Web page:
Sustainable development expert Auroville Consulting has published a report on the current status of grid-connected rooftop solar financing in Tamil Nadu, taking into account the implementation of the international lines of credit by various banks in the State.
According to the report, public-sector banks like the State Bank of India (SBI) and Punjab National Bank (PNB) have an advantage over the Indian Renewable Energy Development Agency (IREDA) as they have branches all over the state, including rural areas.
On the other hand, IREDA, being a dedicated company to promote the renewable energy sector, has the advantage of obtaining large Government and international development funds for this specific purpose. However, its current restriction on financing with a minimum loan amount of INR 50 lakh attracts large-scale projects; though it is currently making efforts to also include small-scale rooftop solar generation.
Given public-sector banks’ wider reach, the report suggests increasing the number of branches equipped to deal with rooftop solar financing in order to improve the availability to these financing facilities, which is low.
According to the report, SBI, PNB, IREDA, Syndicate Bank and Indian Bank have a dedicated scheme for rooftop solar in Tamil Nadu.
Other Indian banks provide financing for rooftop solar under categories like housing loans, corporate loans and personal loans, which makes it difficult to keep track of their progress.
The Auroville report suggests the creation of a dedicated window or segment to address this issue.
Other challenges identified by the Auroville survey are the lack of awareness amongst the consumers on the financial benefits, the availability of financing under suitable business models, the lack of strong coordination amongst stakeholders, and the required skills and knowledge amongst the key stakeholders such as state nodal agencies, Electricity Regulatory Commissions and authorities, utilities, and the financing institutions.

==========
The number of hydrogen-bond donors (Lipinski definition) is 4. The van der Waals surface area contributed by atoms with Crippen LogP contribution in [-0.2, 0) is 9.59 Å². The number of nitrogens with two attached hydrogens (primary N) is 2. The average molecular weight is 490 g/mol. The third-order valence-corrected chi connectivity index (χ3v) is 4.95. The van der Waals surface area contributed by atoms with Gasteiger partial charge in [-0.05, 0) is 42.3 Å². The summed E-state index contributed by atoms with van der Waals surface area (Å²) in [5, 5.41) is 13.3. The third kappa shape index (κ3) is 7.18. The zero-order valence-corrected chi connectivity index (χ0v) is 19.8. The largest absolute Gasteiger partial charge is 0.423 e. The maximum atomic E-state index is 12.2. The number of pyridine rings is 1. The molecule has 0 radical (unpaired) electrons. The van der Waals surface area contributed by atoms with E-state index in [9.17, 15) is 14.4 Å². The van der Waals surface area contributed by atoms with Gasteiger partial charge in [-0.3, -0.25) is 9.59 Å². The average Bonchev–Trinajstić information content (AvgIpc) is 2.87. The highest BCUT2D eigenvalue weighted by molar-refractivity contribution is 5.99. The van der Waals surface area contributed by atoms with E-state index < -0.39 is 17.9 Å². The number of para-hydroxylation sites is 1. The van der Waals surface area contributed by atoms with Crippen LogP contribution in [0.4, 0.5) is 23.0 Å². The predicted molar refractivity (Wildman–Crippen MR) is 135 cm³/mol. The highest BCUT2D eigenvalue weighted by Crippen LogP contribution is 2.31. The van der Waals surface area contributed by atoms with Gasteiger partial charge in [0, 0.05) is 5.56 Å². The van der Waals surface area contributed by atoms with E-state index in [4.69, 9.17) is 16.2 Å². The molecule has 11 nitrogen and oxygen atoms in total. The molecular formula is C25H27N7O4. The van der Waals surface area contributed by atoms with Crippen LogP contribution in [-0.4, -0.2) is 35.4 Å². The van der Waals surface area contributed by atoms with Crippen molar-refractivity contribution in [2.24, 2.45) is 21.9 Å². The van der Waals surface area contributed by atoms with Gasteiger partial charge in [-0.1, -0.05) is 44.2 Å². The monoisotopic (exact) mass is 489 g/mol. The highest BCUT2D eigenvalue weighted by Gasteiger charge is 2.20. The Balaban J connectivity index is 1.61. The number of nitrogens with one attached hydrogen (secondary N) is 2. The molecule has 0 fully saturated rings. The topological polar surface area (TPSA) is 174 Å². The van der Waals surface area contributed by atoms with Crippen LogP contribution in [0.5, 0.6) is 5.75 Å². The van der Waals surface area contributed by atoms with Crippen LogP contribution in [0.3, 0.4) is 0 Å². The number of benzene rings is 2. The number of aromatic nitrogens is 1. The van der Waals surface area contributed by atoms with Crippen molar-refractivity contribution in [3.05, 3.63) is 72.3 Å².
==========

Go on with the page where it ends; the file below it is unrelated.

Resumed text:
While these challenges are being addressed through technical assistance programs, market development strategies and promotional campaigns, the report highlights the need to plug knowledge, skills and capacity gaps in banks to deal with solar lending.
The report stated that SBI and PNB had sanctioned loans for a cumulative capacity of 75 MW and 25 kW, respectively, as of April 2020, and mainly under the CAPEX model. IREDA provided a loan for 6 MW of rooftop solar from 2012 to 2019.
Funding from international banks
As the Government of India aims to install 40 GW of grid-connected rooftop solar systems by 2022, it has sought concessional loans and funds under climate financing from multilateral and development banks.
Major programs funded with international credit lines include grid-connected rooftop solar (GRPV) program, solar rooftop investment program (SRIP), and German-India solar partnership.
All these programs aim to increase debt financing availability to public-sector banks and focus on capacity building. At the consumer end, the programs primarily target industrial and commercial customers as their electricity tariff rates are higher than other consumer categories. Therefore, the transition to rooftop solar would result in a higher rate of returns for these consumers.
The World Bank (through International Bank for Reconstruction and Development), Asian Development Bank, and KFW have designed their respective programs to accelerate energy development by increasing grid-connected rooftop solar uptake in the country, in line with the Government’s targets. The Clean Technology Fund and Global Environmental Facility additionally support the GRPV and SRIP programs.
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